There is a trend of large companies snapping up smaller chip designers, all at the time when several next=generation processor designers are starting to exit stealth modes and gain traction. Over the last couple of months, companies such as Amazon, Apple, Google, Microsoft, Oracle – all have acquired at least one promising hardware designer or manufacturer. Soft Machines is one of the ‘new kids on the silicon block’, planning to do a ‘one up’ and build all-new processing architecture. Variable Instruction Set Computing or VISC is their brainchild, and on paper, we’re talking about a seriously efficient and flexible processor architecture which just may take sweep the rug
Sales slip and profits dip at Sunnyvale.
Just as Intel’s (NASDAQ: INTC) CEO Brian Krzanich opened the regular staff meeting before a dramatically reduced IDF2015 conference, in Shenzhen, China – it is a good time to review how government and enterprises don’t see eye to eye when it comes to strategic business. Remember the Tianhe-2 machine at Guangzhou Supercomputer Center, the current World’s number one according to Top 500 Supercomputer list? Unlike some other China supercomputers with their mixed architectures – Tianhe-2 is a fully Intel based machine, the world’s largest assembly of Intel Xeon CPUs and Xeon Phi accelerators. Even after Intel ‘opened the kimono’ and gave a nearly 70% discount on its processors and accelerators, it
AMD will launch its next-generation GPU in 2016, with the SkyBridge platform set to debut later this year.
Intel executives continue to hit back at rumors about an Apple-ARM partnership.
Lenovo is looking to integrate Motorola and IBM’s server business this year, and is targeting to become the number one server vendor by the end of the decade.
AMD has found a successor to Lisa Su’s vacant position after ascending to CEO in former Dell Server VP and GM Forrest Norrod
The global PC market has essentially been flat for the third quarter of this year, but Europe and the US are bright spots, indicating that the PC is strong
Without Intel’s embedded technology there would be no Internet of Things. VR World talks to Intel’s Rick Dwyer about the company’s advantage in IoT.
Intel today announced that they would be partnering with Rockchip to launch a series of Android-focused mobile SoCs based on Intel’s SoFIA architecture which combines Intel’s x86 architecture with their own modem technology into a single SoC. This would include Intel providing Rockchip with quadcore SoCs running Intel’s own x86 architecture and modems. The SoFIA is essentially a culmination of all of Intel’s work in the mobile space but lacks Intel’s own GPU IP because it utilizes Imagination Technologies’ PowerVR graphics architecture instead. Intel has traditionally used PowerVR graphics in their mobile chips for many years but as their desktop and laptop GPUs got better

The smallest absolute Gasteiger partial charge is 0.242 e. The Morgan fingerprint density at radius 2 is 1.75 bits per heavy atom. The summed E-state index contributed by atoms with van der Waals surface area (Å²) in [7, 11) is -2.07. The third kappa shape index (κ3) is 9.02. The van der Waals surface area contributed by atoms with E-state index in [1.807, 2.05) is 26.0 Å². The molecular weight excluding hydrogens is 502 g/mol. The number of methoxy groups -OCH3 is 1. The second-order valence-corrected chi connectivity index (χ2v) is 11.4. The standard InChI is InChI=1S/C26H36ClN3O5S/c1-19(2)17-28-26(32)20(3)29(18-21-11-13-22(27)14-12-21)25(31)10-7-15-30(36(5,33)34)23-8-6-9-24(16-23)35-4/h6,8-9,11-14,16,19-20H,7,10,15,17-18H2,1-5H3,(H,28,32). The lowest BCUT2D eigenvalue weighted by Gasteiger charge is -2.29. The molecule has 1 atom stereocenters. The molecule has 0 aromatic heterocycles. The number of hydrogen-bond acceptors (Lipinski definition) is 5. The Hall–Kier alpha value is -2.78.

According to some of our sources within Intel, there will be a multitude of Intel mobile design wins being shown at Computex 2014 in Taipei many of which will be running on Android. This includes all of the chips that Intel launched back at Mobile World Congress 2014 in Barcelona where we covered Intel’s Merrifield launch. They even showed us one of their reference devices, which were quite prevalent at Computex to get an idea of what could be expected with Merrifield. Even though Mobile World Congress is generally accepted as the place to launch smartphone and tablet design wins, Intel’s product design cycle simply
When it comes to AMD, this is the one company that is really a talent when it comes to destroying its own golden gooses. Sometimes out of knowledge, sometimes out of pure malice, the company’s heart is far from one that was the core when Colonel Sanders was in charge. The company that Sanders lead was always on the edge, but it was that edge that created AMD K7 and K8 architecture (NexGen), it was the edge that went into sponsorship deal with Ferrari and commanded with 45% of 4P server space (for a while). Reactive AMD was the one that stopped investment in 65nm